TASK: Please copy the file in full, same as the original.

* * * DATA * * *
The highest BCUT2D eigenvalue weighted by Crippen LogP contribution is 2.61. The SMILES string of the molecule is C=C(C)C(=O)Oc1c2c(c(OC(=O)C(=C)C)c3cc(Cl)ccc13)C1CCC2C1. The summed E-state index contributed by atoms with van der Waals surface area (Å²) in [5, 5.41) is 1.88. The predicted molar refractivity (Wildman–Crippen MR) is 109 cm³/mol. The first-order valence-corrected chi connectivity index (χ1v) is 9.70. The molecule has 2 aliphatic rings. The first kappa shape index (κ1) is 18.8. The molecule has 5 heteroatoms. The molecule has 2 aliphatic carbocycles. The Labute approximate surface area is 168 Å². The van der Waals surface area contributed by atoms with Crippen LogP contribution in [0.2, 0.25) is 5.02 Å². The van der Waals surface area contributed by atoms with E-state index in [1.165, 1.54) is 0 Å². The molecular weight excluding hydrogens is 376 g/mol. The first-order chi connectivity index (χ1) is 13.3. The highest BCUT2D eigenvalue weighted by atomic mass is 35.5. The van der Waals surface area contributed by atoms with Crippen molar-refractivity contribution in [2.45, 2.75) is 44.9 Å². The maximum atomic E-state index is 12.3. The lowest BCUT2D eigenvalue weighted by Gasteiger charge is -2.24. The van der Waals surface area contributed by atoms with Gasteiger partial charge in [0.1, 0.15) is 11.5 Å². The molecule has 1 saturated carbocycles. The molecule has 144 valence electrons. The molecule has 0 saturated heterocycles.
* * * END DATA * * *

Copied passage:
The highest BCUT2D eigenvalue weighted by Crippen LogP contribution is 2.61. The SMILES string of the molecule is C=C(C)C(=O)Oc1c2c(c(OC(=O)C(=C)C)c3cc(Cl)ccc13)C1CCC2C1. The summed E-state index contributed by atoms with van der Waals surface area (Å²) in [5, 5.41) is 1.88. The predicted molar refractivity (Wildman–Crippen MR) is 109 cm³/mol. The first-order valence-corrected chi connectivity index (χ1v) is 9.70. The molecule has 2 aliphatic rings. The first kappa shape index (κ1) is 18.8. The molecule has 5 heteroatoms. The molecule has 2 aliphatic carbocycles. The Labute approximate surface area is 168 Å². The van der Waals surface area contributed by atoms with Crippen LogP contribution in [0.2, 0.25) is 5.02 Å². The van der Waals surface area contributed by atoms with E-state index in [1.165, 1.54) is 0 Å². The molecular weight excluding hydrogens is 376 g/mol. The first-order chi connectivity index (χ1) is 13.3. The highest BCUT2D eigenvalue weighted by atomic mass is 35.5. The van der Waals surface area contributed by atoms with Crippen molar-refractivity contribution in [2.45, 2.75) is 44.9 Å². The maximum atomic E-state index is 12.3. The lowest BCUT2D eigenvalue weighted by Gasteiger charge is -2.24. The van der Waals surface area contributed by atoms with Gasteiger partial charge in [0.1, 0.15) is 11.5 Å². The molecule has 1 saturated carbocycles. The molecule has 144 valence electrons. The molecule has 0 saturated heterocycles.